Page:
What You Need to Know
- Big shifts have occurred during the pandemic in what consumers want and need from advisors and how they perceive and value them.
- Almost one-third of survey respondents want to talk to a human advisor outside of business hours and when they really need them.
- Firms that train advisors to work differently with clients will have a substantial competitive advantage.
Complacency is one of the biggest threats to any business. Even if a firm has a long track record of success, subtle shifts in customer expectations and satisfaction may pose hard-to-detect risks.
In our consulting work, we started to see evidence of a significant shift in consumer behavior, so we conducted a study to gauge those risks. We wanted to understand the extent to which the changes might impact advisory firms and how we might help them navigate going forward.
Therefore, we surveyed 1,000 consumers nationwide using a third-party firm. Respondents had more than $250,000 to over $6 million in assets; slightly more than 50% were male and about 70% were partnered.
Our survey confirmed that big shifts have indeed occurred during the pandemic period. These include changes in what consumers want and need from advisors and how they perceive and value them. While it’s too early to say whether the changes will outlive the pandemic, advisors need to know what’s going on so that they can decide how they should respond today and in the coming year.
What Your Peers Are Reading
Survey questions ranged from what made the respondents happy or unhappy about their advisor, to what specific technology they wanted to have available, to which methods of communication they preferred.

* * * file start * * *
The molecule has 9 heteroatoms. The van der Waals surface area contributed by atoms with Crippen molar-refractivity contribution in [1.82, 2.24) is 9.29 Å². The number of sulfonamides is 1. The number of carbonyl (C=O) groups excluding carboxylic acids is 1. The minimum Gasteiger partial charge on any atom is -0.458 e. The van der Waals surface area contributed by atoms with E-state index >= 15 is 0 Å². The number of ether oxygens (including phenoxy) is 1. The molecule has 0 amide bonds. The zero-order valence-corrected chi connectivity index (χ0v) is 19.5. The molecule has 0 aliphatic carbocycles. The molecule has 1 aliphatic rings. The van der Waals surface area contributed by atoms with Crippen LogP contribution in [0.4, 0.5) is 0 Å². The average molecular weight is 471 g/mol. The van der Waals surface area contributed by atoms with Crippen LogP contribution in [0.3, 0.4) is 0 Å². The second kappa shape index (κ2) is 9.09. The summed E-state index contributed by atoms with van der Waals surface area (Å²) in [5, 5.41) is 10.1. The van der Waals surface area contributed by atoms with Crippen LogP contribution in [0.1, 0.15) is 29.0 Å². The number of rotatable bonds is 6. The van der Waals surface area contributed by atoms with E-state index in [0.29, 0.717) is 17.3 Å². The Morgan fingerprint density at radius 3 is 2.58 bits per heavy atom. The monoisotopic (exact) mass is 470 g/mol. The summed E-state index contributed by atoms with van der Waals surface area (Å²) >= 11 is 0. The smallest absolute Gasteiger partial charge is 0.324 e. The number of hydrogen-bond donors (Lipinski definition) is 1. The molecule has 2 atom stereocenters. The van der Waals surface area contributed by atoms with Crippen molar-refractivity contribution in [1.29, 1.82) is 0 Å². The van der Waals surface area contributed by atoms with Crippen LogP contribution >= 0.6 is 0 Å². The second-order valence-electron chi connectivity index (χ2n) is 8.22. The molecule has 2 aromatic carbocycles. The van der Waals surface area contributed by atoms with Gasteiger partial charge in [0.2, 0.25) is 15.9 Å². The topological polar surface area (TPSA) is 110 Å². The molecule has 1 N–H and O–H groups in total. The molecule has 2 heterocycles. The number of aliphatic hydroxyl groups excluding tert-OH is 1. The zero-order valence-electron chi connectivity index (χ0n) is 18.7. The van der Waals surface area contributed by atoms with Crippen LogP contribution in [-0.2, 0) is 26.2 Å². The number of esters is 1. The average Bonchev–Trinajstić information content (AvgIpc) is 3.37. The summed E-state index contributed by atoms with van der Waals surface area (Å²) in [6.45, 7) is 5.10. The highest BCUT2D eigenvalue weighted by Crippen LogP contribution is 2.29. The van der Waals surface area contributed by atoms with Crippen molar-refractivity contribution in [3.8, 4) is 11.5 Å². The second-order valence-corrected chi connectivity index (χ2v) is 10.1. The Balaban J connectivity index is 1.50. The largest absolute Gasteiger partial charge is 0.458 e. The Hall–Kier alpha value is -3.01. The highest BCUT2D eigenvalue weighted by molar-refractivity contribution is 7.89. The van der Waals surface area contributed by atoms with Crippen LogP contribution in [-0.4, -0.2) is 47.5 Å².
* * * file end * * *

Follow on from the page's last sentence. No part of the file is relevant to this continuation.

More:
Of the respondents, slightly more than 60% said they employ a financial advisor. Four findings stand out as most important for advisors today.
1. Low Patience Tolerance
One of the primary observations about advisors was about availability. In other words, how fast consumers can get ahold of their advisor. We did not ask respondents to define timeliness.
One-third of respondents stated they want more contact outside of meeting time and 28% want virtual meetings. In other words, they want to talk to a human advisor outside of business hours and when they really need them.
In our consulting work, we know that clients’ expectations in this area have changed dramatically. Instead of being content to wait 24 hours, or until the end of the day, the window of patience now appears to be about 90 minutes. If the advisor does not respond within that time frame, the consumer’s trust in, and opinion of, the firm tends to decrease.
2. Questioning the Value of Financial Advice
Among the survey’s most striking findings was that consumers, both those with an advisor and those without, are beginning to question the value of financial advice. In fact, 39% of men and 30% of women reported that they were unsure of the value that advisors provide.
We cannot yet define exactly what the consumer perceives as value, but we do see indications that they don’t fully understand the process advisors go through behind the scenes in managing money and preparing advice. Questions about advisory value likely are intensified by slow communication on the advisors’ part.
While advisors can show clients their financial plans or investment reports, a key component of their value is being able to articulate what they do behind the scenes for the client when not in the meeting.
3. Growing Lack of Trust
Our survey found that one thing making consumers most unhappy is a belief that advisors are making judgments on their personal decisions. Twenty-one percent of men and 19% of women are lacking trust. In other words, 1 in 5 people don’t trust their advisors and the financial services industry.
We know that over the past year many consumers have taken an interest in cryptocurrency and private investments or left stable jobs in search of greener pastures. Some advisors may not support these kinds of decisions, and/or loss of income to an already determined financial plan. But along with slow response times, advisors’ judgmental response gives consumers another reason to hide information and to question whether the industry is trustworthy.